Every teacher has heard this joke:
What are three reasons why teachers teach?
Answer: June, July, and August
There is no doubt that summer is an important time for teachers—it’s a time to recharge, to reconnect with family, and to have some fun. But that doesn’t mean that teachers stop working. In fact, many teachers continue some form of work during the summer, whether it’s summer school, designing lessons for the upcoming school year, or spending time catching up on professional reading through book studies. In fact, according to The Brookings Institute, “teachers work 21.5 hours per week during the summer.” That’s heavy--especially considering that these hours are entirely off the clock. And yet, clearly, as educators, we love learning just as much or more as our students do--it can be hard to turn it off.
During the summer, I like to engage in some “light” reading on pedagogy—I enjoy having time to reflect and chew on the ideas for a while, having a buffer of time available before anything would need to be put into practice. Some years, I'll join or help form a book group; other years, I’ll find a few books on my own that complement and drive my work in the coming year.
And who better to find a great set of books to pull from than other educators? So, seeking some fresh titles on current topics, I decided to ask the experts: teachers.
I put this question out to my teacher-friends, near and far: Teacher-friends, what is the most helpful book you’ve read for your personal professional development?
And I received tons of input—thank you to everyone who suggested a title! (We are such an awesome community, aren’t we?) I’ve taken the expansive list, and curated a top ten, just for you. I’ve tried to include either a review, a video of the author, or something else related to each title for you to look at as you make your choice. If you decide to go for it with any of these titles (or a pile of them, if you’re like me—I just bought two of these books and I’m considering a third!), please consider buying from a local, independent bookseller. Yes, it may take a week or so for them to get it, but meanwhile you can go hang out in the shade with your beverage of choice and decompress—you deserve it!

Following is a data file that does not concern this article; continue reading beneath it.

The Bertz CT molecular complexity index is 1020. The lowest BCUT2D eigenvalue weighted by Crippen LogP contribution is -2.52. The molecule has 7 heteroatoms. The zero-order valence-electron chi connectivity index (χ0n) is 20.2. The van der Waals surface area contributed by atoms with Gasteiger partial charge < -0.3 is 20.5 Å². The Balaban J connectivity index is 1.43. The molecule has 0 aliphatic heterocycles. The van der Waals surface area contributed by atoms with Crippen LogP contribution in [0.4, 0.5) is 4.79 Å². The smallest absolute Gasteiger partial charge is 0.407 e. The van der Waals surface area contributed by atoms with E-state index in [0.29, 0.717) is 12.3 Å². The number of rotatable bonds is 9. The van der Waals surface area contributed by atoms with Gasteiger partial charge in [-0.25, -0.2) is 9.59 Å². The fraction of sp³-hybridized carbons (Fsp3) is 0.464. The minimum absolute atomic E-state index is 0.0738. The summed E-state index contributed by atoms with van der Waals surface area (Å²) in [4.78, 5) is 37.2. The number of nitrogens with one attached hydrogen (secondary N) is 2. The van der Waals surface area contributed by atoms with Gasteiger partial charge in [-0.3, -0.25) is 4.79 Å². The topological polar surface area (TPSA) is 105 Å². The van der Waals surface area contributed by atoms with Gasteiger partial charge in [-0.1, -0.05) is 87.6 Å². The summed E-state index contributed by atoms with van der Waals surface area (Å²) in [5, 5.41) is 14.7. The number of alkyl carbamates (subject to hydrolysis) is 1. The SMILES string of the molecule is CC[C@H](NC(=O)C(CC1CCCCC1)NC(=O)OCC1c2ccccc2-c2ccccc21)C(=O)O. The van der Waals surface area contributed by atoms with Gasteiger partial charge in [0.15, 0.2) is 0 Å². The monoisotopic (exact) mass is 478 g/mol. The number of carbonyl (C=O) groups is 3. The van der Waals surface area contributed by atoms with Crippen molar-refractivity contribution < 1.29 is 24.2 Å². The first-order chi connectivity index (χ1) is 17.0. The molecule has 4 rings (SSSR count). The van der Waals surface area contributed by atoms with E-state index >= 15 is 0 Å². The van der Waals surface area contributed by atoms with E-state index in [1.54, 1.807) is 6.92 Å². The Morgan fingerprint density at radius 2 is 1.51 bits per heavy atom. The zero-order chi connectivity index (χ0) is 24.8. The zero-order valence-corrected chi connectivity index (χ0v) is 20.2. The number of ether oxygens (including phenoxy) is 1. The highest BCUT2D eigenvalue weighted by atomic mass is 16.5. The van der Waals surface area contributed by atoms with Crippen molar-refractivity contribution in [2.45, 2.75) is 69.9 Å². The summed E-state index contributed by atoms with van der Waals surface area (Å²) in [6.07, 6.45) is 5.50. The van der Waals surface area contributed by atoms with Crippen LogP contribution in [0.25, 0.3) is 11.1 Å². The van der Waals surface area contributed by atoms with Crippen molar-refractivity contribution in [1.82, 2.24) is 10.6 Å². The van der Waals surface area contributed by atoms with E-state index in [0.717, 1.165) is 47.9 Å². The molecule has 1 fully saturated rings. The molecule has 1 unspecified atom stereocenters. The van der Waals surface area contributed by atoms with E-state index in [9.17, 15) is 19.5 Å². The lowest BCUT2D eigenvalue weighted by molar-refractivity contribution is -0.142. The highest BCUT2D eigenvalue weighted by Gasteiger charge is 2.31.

Here’s the curated list, straight from educators, just like you, who are always striving to get better at their practice:
As educators, it’s important to recognize that we all have different needs at different times--and each one of us is on our own path towards pedagogical growth. I’ve got a small pile of books on my nightstand that I intend to spend some time with this summer, and many of them are related to teaching--because I love the art of teaching. However, if you need to turn it off for a while, you should! One teacher unabashedly recommended The Professional Bartender’s Handbook.
But consider this: what if you found a teacher-friend to read a book with and then also learned how to make a few impressive cocktails to share during your book chat meetings? Sounds like a win-win to me.
Teacher-friends, enjoy your summer--you deserve it! And I hope that you’ll take what you need this summer to be ready to head back into the classroom with gusto this coming fall.
Leave a Reply.
Cindy Shapiro is long-time teacher living in Colorado. She is the founder of Teacher Says, a budding podcast and website designed with the idea in mind of listening to and raising up teachers' voices. She has two school-aged children. Her book, For the Love of (Remote) Teaching is available on Amazon for Kindle.